It was a long and tiresome journey in 2013 for the Los Angeles Kings, and it has finally come to a close. In the Western Conference Final the defending champs were ousted in five games by the No. 1 seed Chicago Blackhawks.
It was a long and brutal postseason with the team facing three quality opponents and overcoming two of them. Unlike the somewhat easy and dominant road the team traversed in 2012, this one was filled with injuries, setbacks and some long and exhausting series.
Despite being eliminated short of their goal, the Kings proved a lot to the hockey world with an inspired defense of their 2012 title. What exactly did they prove? Take a look.
Analysts and players alike talk about how incredibly difficult it is in the modern NHL to repeat as champions. Heck, it's a difficult thing to do in any sport. The NHL is a real animal though, and the parity within the league is tremendous.
Despite being knocked out in the conference final, the Kings put up a valiant effort and had many people believing that a repeat could be in the books. However, the team never quite picked up the form that carried them to a 2012 title. Many key performers were missing or injured during this run that limited the firepower of the team.
That being said, they were realistically a few bounces and one key game away from making it to the Stanley Cup Final for a second straight year. What if the Kings had won Game 5 in overtime and sent the series back to Los Angeles? What if Brown and Doughty weren't hurt? What if Kopitar wasn't slumping? What if Kane didn't come alive in Game 4?
It really was a series that was much closer than it looked in a box score, and the Kings made the impossible look a little more possible. Ultimately they fell short, but they went a long way in proving that a well-built team will prevail most times and could have a legitimate shot at repeating as champions.
If I told you the team's leading scorer in the playoffs would be a defenseman, you'd automatically think Drew Doughty, right? Wrong. Enter Slava Voynov, the 23-year-old second-round pick of 2008.
Was there a player that had a bigger breakout postseason than young Slava Voynov? Not only was he the team's leading goal scorer (tied with Jeff Carter and Justin Williams with six), he tied with Carter for the most points on the Kings with 13 points in 18 games.
Voynov was tied for 10th overall in playoff scoring and was second overall amongst defensemen behind Kris Letang.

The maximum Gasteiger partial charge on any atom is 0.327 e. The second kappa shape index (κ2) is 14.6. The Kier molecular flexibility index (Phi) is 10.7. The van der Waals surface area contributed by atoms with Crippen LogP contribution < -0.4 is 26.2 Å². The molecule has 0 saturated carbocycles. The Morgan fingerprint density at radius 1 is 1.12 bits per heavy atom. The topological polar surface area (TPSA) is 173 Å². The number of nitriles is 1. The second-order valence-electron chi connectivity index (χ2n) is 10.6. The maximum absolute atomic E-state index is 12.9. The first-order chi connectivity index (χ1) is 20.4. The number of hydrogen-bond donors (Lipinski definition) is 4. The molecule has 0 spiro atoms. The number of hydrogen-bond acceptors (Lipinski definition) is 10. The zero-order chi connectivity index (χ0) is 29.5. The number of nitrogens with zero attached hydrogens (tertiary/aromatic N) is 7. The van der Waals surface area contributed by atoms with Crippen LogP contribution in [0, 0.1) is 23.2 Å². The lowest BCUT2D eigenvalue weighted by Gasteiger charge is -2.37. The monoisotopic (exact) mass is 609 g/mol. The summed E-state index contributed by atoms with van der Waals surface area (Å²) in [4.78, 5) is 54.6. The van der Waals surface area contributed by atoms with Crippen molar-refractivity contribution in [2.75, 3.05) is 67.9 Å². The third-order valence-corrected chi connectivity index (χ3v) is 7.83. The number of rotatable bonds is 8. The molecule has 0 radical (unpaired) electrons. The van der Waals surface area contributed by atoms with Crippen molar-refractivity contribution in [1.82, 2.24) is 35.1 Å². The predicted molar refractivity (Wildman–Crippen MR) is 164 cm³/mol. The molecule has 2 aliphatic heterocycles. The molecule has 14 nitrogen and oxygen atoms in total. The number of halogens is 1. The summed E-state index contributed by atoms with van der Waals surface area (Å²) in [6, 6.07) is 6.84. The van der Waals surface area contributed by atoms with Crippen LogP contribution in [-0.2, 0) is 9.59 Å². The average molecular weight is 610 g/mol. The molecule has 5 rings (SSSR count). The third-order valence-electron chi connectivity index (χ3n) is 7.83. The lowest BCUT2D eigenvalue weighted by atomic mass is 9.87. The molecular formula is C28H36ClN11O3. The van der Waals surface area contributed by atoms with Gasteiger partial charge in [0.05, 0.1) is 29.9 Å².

He had a league-leading four game-winning goals and was a team-leading plus-nine (tied with Rob Scuderi) while playing nearly 22 minutes a night.
Voynov is a restricted free agent now, and he is going to get a massive pay raise from Dean Lombardi. After this postseason, though, the young defenseman deserves it as it looks like he is on the cusp of possibly being one of the premier defensemen in the league.
Let's be frank: The Kings got terrible performances from their top players. Injuries to Dustin Brown, Drew Doughty and Jarret Stoll severely limited their impact. A horrific slump from top center Anze Kopitar and extremely hot-and-cold performances from Jeff Carter didn't help either.
However, this team still found a way to win.
It wasn't quite the complete team effort of last year and that's why they aren't moving on, but they still got some tremendous performances out of depth players.
Dustin Penner had a good solid postseason, as did the young rookies like Tyler Toffoli and Jake Muzzin. While their contributions may go unnoticed, players like Dwight King, Trevor Lewis and Kyle Clifford did what they could to carry the team while the top players were down.
In a perfect world the Kings would have had an entirely healthy and hot lineup, but they didn't. Even though they didn't, they still found themselves just three wins from a second Stanley Cup Final due in large part to the depth the franchise has.
Yes, ultimately Quick had a rather poor Game 5 performance and was pretty hard on himself after the fact in this Los Angeles Times piece by Lisa Dillman.
But overall, you can't say enough about how Quick bounced back from a poor regular season and carried his team through the first two rounds. With unorthodox and acrobatic saves that rival those of Dominik Hasek in his day and clutch game- and series-defining saves, Jonathan Quick again proved he might be one of the best goaltenders in the league, if not the best.
Yes, you can talk about Henrik Lundqvist all you like and no doubt the man is a tremendous goaltender. However, Quick time after time continues to put his team on his back and comes up with world-class saves that win you trophies.
There is a formula for success here in Los Angeles and it is being built, and has been built, on the back of a still young and talented core.
The Kings are the fifth-youngest team in the league with a contract situation that is very workable. They have talented young pieces on defense with Drew Doughty, Slava Voynov and Jake Muzzin with more talent like Derek Forbort and Kevin Gravel still waiting to emerge.
Let's also not forget that Kopitar is still just 25, and only three of their major forwards are over the age of 30 (Justin Williams, Dustin Penner, Jarret Stoll). Youth is still on the way as we got a small glimpse of Tanner Pearson and a very solid look at the skill set Tyler Toffoli will bring.
With coach Darryl Sutter implementing his rigorous defensive scheme, this team always has a chance to win, especially when they have Jonathan Quick in net.
They have all the things that you could desire in a perennial contender: youth, talent, salary cap safety, experience and a culture of winning.
The Los Angeles Kings will be back soon.